Of the bass aria, Alec Robertson (in The Church Cantatas of J.S. Bach) writes, “The music, though dignified, is oddly neutral and does not reflect the lofty sentiment of the text.” Before considering this statement, we need, of course, to review the text:
|Starkes Lieben, das dich, grosser Gottessohn,
von dem Thron deiner Herrlichkeit getrieben,
dass du dich zum Heil der Welt
als ein Opfer fürgestellt, dass du dich mit
|Strong love, great Son of God,
that drove you from your throne of glory,
so that you, for the salvation of the world,
were presented as as a sacrifice, as you pledged in writing by your blood.
To be honest, I’m not certain what Robertson wants. Is it that the music should sound more glorious? Should it be darker, given that the Son of God was driven from the glorious throne to be sacrificed? Perhaps more twisted harmonies on “Blut” would be more appropriate.
No. I find “neutral” a curious word choice. This gentle, lilting anthem emphasized, in my mind, the strong love of Christ. In Bach’s setting, I see more a reflection of the famous quote from I Corinthians 13:4-7:
Love is patient and kind. Love is not jealous or boastful or proud or rude. Love does not demand its own way. Love is not irritable and it keeps no record of when it has been wronged. It is never glad about injustice but rejoices whenever the truth wins out. Love never gives up, never loses faith, is always hopeful, and endures through every circumstance.
The music is not boastful or proud. It is not demanding, nor irritable. It is hopeful, yes, indeed; and the continuing movement gives it an enduring feeling. It is constant, faithful, assured, calm…hardly “neutral”, for love can never be neutral.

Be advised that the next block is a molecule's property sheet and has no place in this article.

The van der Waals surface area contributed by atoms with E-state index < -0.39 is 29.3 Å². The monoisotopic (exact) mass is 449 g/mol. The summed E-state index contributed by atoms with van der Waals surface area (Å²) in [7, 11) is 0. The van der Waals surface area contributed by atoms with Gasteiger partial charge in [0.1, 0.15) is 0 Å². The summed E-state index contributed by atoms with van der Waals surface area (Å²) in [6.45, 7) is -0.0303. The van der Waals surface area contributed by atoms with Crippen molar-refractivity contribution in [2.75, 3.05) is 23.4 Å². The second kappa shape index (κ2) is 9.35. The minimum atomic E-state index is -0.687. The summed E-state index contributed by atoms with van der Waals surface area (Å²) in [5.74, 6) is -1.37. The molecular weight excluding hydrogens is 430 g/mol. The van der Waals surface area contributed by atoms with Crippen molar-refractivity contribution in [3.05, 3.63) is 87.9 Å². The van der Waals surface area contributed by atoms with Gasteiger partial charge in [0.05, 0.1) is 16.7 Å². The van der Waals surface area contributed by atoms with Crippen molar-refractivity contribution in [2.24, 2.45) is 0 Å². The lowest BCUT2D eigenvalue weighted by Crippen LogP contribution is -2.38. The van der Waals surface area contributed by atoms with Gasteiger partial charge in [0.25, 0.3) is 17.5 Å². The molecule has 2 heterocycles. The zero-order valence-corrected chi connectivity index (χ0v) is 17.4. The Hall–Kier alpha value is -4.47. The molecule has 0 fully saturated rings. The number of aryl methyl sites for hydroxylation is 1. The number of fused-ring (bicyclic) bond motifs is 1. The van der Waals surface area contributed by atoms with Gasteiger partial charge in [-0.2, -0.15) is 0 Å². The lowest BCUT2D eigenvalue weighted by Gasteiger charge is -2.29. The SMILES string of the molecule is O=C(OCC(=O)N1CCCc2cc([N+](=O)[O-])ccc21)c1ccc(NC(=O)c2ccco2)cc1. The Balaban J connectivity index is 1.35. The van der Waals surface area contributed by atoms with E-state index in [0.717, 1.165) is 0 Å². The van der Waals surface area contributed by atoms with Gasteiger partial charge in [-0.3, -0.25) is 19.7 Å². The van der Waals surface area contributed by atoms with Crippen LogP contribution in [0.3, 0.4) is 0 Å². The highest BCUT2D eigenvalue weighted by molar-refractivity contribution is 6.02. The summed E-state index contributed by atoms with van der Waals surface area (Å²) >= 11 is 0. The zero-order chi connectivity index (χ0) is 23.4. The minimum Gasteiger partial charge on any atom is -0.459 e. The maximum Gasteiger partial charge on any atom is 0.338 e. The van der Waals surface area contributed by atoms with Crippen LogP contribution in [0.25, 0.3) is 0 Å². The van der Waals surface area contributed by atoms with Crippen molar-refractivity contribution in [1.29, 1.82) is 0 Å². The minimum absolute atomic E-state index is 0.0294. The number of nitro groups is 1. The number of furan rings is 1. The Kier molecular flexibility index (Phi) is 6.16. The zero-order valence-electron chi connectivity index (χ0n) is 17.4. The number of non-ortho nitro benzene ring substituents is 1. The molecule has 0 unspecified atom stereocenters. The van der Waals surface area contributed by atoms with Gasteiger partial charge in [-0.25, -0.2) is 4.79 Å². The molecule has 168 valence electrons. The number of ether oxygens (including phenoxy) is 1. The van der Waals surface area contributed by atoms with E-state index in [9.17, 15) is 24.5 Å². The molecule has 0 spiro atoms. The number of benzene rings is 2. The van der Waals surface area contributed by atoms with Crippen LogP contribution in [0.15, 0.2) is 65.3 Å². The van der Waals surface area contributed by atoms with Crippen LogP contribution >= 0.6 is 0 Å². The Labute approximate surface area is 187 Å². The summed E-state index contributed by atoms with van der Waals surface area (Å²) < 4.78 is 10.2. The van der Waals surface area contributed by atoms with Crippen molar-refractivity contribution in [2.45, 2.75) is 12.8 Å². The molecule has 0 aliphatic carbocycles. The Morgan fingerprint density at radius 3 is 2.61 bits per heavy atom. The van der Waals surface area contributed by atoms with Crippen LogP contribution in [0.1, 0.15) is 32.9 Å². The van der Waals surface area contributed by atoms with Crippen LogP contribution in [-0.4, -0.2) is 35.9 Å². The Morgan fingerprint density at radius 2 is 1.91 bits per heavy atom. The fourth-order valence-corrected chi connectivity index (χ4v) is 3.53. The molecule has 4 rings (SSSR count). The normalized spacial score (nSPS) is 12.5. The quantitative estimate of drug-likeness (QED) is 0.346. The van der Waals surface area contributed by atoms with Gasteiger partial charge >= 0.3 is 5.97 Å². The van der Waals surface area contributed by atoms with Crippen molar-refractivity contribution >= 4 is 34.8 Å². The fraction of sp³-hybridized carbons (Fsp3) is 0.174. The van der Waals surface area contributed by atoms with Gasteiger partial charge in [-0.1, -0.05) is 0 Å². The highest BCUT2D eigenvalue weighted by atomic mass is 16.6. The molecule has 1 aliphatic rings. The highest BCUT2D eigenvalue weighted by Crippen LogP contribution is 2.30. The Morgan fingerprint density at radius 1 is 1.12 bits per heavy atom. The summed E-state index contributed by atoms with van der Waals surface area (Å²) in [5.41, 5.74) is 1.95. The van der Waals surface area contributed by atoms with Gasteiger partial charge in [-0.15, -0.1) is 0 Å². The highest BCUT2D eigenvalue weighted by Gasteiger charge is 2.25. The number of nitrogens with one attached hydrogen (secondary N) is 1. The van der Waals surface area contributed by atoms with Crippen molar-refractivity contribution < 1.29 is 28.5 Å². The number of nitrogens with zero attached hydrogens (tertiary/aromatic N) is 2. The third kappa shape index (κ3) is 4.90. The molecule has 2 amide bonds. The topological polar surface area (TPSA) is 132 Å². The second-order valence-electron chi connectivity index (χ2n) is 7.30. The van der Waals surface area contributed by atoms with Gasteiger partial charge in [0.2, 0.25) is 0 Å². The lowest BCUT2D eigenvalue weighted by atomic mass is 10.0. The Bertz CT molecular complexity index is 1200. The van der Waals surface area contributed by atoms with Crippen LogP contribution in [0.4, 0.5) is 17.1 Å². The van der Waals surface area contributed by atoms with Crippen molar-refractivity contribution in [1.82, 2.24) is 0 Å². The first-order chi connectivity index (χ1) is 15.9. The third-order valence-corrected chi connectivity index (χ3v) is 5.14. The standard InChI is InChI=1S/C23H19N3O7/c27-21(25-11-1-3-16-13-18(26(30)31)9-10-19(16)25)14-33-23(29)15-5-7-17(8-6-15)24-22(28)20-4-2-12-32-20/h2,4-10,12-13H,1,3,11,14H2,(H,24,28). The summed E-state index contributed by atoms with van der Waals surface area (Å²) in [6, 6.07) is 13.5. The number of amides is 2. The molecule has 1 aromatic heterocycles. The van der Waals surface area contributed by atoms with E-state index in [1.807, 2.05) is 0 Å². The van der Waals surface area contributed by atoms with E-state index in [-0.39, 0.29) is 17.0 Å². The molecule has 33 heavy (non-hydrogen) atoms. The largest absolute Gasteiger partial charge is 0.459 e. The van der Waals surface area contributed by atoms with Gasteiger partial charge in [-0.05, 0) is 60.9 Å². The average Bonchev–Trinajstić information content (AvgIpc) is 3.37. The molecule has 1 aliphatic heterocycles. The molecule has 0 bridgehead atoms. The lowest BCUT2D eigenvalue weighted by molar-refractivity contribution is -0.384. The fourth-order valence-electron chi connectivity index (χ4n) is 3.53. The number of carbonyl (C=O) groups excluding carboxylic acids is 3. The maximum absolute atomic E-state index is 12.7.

The last of the three arias will undoubtedly get some notice from listeners, because it is so different from the previous two. As stated above, it is performed by solo tenor voice and continuo alone. While providing a textural contrast to the previous two arias, “Jesu, lass durch Wohl und Weh” presents a subtle variety of textures within this movement alone. Do not allow the continuous sound of tenor voice and continuo distract you from the changes in activity, between running sixteenth notes in the continuo and passages where the tenor and continuo are in rhythmic unison (eighth notes). Most notable are the five moments within where there is a rest in both parts. The sudden stoppage of motion and sound is striking in each case.
The next (7th) movement is a chorale fantasy containing a fugue. The text for this movement comes from Stockmann’s 1633 chorale, “Jesu Leiden, Pein und Tod”. The chorale tune, unadorned, appears in the chorale soprano line doubled by the flute and solo violin.
The eighth and final movement is another fugue, in this case, a permutation fugue. This type of fugue occurs most often in early cantatas of Bach, including movements from Cantatas 71, 131, and 21, and is Bach’s own invention. A permutation fugue is adapted from keyboard style, and occurs when “voices enter in canon-like fashion, with two or three counter subjects appearing after the main theme, as beads on a string, in each voice. After the initial exposition, the order of entries can be altered, and the entire structure…transposed to another key, in order to produce different permutations of the original material” (Christoph Wolff, The World of the Bach Cantatas [New York: W.W. Norton, 1997], 90).